“I had treatment last year and I want to give something back.”
A trial looking at celecoxib for women with breast cancer (REACT)
This trial looked at a Cox-2 inhibitor called celecoxib to see if it stopped early breast cancer coming back. It was open to women who had all of the following:
- breast surgery
- further treatment after surgery
- breast cancer that didn’t have a large number of the HER2 receptor (HER2 negative breast cancer)
This trial was open for people to join between 2007 and 2012. The team published the results in 2021.
Cancer Research UK supported this trial.
More about this trial
The usual first treatment for early breast cancer is surgery. Some people also have radiotherapy or chemotherapy. These treatments work well but sometimes the cancer comes back.
When this trial was done, doctors thought that adding celecoxib might lower the chance (risk) of the cancers coming back.
Celecoxib is a type of drug called a
In this trial researchers compared celecoxib to dummy tablets (
The aims were to find out:
- whether celecoxib stops breast cancer from coming back
- more about the side effects
Summary of results
The trial team found that taking celecoxib for 2 years didn’t stop HER2 negative breast cancer coming back.
This was a double blinded randomised trial. Neither the women nor their doctor could choose which group they were in. Nor did they know whether they were having celecoxib or the dummy drug.
A total of 2,639 women took part. 2 out of every 3 women had celecoxib.
1,763 women had celecoxib and 876 women had the dummy drug.
After surgery to remove their cancer the women had either radiotherapy or chemotherapy. They then had 2 years of treatment with either celecoxib or the dummy drug.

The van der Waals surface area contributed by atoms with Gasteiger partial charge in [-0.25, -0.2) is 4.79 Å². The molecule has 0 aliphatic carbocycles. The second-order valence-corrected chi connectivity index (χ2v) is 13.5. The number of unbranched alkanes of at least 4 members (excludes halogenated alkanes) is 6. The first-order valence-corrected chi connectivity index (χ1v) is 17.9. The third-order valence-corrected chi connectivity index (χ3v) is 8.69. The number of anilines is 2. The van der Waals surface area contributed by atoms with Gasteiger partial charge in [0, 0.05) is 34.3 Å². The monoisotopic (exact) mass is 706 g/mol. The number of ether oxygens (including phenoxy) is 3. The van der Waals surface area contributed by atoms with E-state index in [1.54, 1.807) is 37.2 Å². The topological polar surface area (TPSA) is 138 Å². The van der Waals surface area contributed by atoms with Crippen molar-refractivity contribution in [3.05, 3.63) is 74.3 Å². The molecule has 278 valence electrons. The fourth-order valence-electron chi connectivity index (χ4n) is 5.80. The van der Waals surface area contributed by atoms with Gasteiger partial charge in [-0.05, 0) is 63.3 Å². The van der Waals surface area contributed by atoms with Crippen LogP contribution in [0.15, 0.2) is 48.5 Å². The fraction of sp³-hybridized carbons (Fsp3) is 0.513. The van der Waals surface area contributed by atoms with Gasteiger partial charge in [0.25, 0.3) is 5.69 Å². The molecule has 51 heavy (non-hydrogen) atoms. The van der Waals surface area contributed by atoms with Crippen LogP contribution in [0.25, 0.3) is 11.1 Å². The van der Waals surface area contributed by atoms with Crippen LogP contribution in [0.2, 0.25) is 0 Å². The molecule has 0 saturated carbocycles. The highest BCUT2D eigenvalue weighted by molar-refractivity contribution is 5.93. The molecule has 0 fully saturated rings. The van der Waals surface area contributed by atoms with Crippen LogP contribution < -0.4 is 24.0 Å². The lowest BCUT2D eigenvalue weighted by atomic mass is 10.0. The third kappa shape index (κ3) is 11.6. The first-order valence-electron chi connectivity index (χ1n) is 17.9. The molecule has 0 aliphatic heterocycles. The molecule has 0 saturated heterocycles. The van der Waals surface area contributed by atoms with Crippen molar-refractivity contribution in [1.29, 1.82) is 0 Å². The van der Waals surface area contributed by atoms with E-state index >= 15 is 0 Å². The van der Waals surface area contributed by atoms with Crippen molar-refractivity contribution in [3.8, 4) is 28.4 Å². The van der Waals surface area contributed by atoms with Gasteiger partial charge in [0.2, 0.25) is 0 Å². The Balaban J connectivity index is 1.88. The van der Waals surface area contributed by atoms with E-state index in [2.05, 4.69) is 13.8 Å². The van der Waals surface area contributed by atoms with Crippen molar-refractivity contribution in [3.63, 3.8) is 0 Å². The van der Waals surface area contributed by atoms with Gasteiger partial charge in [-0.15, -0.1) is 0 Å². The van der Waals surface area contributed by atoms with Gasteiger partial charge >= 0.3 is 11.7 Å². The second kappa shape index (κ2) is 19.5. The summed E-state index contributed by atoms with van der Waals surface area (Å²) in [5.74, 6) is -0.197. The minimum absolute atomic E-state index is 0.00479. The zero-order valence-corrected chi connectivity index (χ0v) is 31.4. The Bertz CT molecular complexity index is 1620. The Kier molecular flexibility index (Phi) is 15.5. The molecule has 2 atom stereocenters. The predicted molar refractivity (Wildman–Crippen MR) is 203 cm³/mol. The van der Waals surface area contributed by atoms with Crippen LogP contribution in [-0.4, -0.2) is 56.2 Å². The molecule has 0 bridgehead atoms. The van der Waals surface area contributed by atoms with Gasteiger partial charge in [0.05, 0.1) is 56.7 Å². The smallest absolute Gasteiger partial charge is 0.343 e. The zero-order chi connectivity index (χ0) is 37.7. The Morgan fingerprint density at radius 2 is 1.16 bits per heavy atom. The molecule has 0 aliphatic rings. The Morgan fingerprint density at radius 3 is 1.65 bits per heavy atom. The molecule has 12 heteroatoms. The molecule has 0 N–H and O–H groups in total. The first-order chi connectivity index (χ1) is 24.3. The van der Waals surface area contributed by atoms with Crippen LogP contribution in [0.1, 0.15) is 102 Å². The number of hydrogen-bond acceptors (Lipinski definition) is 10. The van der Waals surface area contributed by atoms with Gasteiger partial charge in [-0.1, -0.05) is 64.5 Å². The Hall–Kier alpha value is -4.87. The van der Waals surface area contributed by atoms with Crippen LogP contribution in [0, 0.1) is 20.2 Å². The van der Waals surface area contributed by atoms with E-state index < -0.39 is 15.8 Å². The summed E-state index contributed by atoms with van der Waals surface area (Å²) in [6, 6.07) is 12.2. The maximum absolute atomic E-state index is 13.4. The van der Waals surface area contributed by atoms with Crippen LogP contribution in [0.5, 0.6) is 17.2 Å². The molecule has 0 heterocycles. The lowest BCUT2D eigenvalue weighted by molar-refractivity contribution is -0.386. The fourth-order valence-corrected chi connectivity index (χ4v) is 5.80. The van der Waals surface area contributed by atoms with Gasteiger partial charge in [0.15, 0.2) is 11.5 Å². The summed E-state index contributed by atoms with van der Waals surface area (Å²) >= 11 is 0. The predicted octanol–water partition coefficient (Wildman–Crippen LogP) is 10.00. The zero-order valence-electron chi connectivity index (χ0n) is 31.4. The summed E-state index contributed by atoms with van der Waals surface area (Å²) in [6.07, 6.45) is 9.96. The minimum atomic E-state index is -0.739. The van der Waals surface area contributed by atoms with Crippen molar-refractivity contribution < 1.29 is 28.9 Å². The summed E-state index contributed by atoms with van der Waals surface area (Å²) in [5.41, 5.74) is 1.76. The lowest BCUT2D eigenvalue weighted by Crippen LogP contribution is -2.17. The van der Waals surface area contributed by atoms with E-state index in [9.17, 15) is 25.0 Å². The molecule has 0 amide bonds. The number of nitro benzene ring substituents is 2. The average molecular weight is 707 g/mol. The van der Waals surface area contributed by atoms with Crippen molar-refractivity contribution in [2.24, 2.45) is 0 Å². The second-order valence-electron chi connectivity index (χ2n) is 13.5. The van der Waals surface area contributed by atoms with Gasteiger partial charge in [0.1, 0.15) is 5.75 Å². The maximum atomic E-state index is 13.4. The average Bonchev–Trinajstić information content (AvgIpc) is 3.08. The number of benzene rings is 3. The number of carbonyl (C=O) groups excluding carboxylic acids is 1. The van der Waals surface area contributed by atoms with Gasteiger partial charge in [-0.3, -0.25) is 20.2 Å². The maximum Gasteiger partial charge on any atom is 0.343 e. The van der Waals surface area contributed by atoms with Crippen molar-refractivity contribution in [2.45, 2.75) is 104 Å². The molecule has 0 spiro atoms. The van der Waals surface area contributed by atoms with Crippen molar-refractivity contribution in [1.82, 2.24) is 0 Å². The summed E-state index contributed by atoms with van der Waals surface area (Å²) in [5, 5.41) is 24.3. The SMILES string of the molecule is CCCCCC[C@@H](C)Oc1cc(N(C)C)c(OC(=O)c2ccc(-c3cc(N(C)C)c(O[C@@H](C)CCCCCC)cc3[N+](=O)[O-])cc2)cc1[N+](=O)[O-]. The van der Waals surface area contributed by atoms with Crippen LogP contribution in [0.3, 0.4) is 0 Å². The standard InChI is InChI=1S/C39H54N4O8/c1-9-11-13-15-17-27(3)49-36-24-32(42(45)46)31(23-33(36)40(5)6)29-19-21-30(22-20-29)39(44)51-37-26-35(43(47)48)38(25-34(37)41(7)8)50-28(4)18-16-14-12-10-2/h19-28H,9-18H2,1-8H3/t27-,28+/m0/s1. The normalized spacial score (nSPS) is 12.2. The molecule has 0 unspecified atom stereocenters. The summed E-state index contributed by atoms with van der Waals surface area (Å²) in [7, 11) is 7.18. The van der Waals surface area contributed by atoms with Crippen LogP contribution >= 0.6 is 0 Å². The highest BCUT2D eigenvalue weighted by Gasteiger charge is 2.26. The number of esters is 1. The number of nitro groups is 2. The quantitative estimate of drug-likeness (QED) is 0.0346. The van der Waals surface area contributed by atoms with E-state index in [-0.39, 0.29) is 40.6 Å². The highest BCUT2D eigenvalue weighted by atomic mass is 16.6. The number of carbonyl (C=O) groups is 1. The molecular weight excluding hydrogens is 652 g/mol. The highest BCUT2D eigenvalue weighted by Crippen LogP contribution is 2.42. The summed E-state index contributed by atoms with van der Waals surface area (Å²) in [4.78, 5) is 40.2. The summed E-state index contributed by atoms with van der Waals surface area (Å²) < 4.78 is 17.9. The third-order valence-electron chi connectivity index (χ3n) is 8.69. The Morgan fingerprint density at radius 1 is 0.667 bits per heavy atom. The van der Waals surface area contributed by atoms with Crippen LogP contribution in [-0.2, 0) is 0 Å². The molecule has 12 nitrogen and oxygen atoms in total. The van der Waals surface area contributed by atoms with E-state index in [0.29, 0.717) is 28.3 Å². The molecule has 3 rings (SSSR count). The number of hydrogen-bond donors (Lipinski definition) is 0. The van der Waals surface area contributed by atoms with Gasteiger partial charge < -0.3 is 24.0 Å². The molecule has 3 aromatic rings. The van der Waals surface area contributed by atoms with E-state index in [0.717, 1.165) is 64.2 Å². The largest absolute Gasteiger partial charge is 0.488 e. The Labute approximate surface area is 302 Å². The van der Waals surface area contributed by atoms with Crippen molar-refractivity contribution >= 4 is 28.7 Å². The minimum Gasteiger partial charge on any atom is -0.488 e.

- 1,440 (84%) women in the celecoxib group
- 712 (83%) women in the dummy drug group
The researchers also looked at the number of women who were living after 5 years. They found this was similar between the 2 groups. It was:
- 1,560 women (90%) in the celecoxib group
- 772 women (91%) in the dummy drug group
Having celecoxib didn’t increase heart or certain other common side effects such as sickness or tummy pain. The team found no difference between the side effects reported by the women taking celecoxib and those who had the dummy drug. And the number of side effects reported in both groups were low.
The team concluded that celecoxib didn’t benefit women with HER2 negative early breast cancer.
The researchers say that having celecoxib for a longer period of time or having a higher dose might work better. But they would need to run a trial to test this.
Even so, all trial results help doctors and researchers understand more about different cancers and the best way to treat them.
Where this information comes from
We have based this summary on information from the research team. The information they sent us has been reviewed by independent specialists (
How to join a clinical trial
Professor Charles Coombes
Cancer Research UK
Experimental Cancer Medicine Centre (ECMC)
German Breast Group (GBG)
Imperial College London
NIHR Clinical Research Network: Cancer
This is Cancer Research UK trial number CRUKE/03/015.